Brad: Responsible travel to us means travel that benefits both the communities as well as flora and fauna of the destination. That includes both (the) positive benefits, including funds and volunteer help for conservation and income for local businesses, as well as reducing the negative aspects of travel, for example by not using plastic bottles and staying in hotels that use renewable energy where possible.
It also includes respect for local cultures, and we try wherever possible to support and respect the culture and history of the destination.
Helping Turtles and Having Fun!
Roberta: Volunteers? You mean folks on your turtle tours have the opportunity to work with turtles as part of a great vacation, right? What are the types of things that participants on your trips do?
Brad: Participants can help with many things during our trips, depending on the journey and destination. On some of our trips, participants help patrol turtle nesting beaches, and when turtles come ashore, they can help measure the turtles, collect and move the eggs, release hatchlings, and record data.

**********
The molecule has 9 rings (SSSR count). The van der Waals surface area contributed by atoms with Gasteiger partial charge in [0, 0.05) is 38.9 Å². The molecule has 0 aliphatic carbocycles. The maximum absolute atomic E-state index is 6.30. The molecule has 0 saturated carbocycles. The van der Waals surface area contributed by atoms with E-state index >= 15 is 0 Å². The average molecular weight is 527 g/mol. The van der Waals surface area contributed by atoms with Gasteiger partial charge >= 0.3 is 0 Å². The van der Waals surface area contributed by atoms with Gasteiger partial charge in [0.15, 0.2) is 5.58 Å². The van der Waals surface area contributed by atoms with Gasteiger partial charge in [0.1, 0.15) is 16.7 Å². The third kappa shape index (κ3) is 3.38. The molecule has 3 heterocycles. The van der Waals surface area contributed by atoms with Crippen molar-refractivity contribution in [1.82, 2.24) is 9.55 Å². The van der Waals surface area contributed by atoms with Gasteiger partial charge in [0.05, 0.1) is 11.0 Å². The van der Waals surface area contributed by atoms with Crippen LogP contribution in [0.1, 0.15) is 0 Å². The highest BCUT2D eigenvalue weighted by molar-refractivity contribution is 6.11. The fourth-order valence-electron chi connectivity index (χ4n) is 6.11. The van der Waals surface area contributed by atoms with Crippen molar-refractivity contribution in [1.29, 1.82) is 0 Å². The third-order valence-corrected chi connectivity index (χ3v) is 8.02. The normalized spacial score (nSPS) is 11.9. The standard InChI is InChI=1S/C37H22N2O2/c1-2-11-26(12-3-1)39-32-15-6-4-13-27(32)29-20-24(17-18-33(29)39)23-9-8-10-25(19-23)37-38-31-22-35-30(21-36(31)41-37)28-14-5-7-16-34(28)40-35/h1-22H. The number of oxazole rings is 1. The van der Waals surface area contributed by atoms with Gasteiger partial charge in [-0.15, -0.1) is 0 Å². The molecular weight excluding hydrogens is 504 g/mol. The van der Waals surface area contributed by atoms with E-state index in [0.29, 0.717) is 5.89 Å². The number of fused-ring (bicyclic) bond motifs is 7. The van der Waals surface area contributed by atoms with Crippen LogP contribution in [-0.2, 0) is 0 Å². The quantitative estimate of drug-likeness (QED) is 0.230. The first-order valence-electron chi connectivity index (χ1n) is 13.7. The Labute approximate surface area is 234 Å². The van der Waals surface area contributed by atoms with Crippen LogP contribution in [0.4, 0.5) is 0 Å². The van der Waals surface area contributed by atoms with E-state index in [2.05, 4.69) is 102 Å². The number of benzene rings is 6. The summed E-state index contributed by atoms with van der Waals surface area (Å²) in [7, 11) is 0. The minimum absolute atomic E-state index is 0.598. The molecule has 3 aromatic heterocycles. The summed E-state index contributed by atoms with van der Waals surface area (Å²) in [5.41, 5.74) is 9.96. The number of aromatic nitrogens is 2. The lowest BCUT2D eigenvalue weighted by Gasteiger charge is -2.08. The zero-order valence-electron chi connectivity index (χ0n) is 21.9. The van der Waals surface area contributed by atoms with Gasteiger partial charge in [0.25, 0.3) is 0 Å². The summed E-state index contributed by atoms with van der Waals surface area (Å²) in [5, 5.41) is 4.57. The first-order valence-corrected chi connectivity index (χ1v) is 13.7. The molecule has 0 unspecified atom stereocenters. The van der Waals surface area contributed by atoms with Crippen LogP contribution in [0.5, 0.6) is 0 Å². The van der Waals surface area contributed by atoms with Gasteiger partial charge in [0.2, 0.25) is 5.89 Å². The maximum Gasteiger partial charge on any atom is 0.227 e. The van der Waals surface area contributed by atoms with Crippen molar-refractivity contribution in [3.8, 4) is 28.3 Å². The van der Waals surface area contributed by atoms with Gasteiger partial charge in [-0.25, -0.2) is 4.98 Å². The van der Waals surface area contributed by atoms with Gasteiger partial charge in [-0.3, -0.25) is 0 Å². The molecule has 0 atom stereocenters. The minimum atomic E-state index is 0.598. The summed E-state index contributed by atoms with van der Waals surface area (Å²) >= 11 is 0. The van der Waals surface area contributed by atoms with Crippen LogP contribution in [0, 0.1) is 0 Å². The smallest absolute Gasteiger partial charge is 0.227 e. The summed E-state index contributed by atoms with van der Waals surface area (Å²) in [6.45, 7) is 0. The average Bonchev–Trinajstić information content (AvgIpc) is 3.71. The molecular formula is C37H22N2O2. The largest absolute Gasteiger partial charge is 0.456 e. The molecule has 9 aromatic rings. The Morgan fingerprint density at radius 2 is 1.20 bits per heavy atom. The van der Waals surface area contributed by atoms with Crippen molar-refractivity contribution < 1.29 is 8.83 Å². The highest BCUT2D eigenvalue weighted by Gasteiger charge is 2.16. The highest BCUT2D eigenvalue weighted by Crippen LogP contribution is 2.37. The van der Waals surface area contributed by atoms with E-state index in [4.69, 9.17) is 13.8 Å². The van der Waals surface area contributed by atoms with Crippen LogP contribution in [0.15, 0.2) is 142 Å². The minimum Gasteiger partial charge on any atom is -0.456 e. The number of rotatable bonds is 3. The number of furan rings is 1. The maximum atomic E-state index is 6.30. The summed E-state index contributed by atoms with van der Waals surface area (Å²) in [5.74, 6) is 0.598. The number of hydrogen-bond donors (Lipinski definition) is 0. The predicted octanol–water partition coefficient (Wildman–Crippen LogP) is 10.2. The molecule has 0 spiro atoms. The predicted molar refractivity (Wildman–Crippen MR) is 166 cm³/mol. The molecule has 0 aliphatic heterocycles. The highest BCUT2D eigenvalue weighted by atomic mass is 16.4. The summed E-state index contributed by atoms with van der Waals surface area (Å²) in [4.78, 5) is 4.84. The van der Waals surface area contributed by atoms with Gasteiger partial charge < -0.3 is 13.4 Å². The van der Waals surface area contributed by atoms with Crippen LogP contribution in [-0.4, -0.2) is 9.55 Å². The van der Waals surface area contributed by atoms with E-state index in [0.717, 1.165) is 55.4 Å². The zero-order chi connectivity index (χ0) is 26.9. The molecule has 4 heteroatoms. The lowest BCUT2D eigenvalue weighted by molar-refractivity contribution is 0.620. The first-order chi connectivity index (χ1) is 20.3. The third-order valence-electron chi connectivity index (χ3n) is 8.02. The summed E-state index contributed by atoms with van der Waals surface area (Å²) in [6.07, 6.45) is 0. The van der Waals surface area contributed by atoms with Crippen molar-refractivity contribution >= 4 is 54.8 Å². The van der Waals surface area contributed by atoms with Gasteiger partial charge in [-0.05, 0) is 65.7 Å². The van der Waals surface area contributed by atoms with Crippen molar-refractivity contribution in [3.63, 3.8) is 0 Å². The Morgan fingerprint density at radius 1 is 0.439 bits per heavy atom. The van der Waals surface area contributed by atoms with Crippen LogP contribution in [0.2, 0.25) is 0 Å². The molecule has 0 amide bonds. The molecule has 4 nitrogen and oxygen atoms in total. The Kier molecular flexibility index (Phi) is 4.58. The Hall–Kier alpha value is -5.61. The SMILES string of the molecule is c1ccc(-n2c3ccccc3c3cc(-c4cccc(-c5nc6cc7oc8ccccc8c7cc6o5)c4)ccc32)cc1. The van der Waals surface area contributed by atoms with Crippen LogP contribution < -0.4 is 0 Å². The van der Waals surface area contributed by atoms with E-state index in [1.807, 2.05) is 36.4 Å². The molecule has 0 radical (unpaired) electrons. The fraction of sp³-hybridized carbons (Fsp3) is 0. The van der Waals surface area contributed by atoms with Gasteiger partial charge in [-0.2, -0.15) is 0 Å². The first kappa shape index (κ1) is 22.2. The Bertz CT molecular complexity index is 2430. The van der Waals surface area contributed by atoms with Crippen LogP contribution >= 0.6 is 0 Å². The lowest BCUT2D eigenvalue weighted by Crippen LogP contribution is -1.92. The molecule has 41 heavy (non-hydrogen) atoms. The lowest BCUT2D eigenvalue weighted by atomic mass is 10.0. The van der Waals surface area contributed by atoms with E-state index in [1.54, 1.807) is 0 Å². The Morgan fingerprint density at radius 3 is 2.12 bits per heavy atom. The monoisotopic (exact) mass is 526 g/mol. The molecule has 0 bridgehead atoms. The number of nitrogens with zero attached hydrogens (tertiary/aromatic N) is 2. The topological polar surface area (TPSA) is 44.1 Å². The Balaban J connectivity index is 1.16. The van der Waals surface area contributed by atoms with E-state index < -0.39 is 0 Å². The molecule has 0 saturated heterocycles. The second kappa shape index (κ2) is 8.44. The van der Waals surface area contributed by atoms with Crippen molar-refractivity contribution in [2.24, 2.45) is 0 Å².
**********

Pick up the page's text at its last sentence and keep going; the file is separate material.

With the in-water projects, participants in some places can help set and untangle nets, bring the turtles ashore, and measure and collect data. We also organize beach clean-ups, participate in mangrove planting, or observing other wildlife like dolphins or whale sharks. Everything is done under the supervision of biologists.
Helping to save sea turtles in a beautiful location with the sand and sea and tropical breezes, plus relaxing on the beach, watching dolphins play, maybe swimming with whale sharks, connecting with the local community. It sounds wonderful.
Who Can Participate as a SEE Turtle Volunteer?
Roberta: Who Can Participate? Does a person need to be very physically fit, or active, or be a great swimmer to join your trips?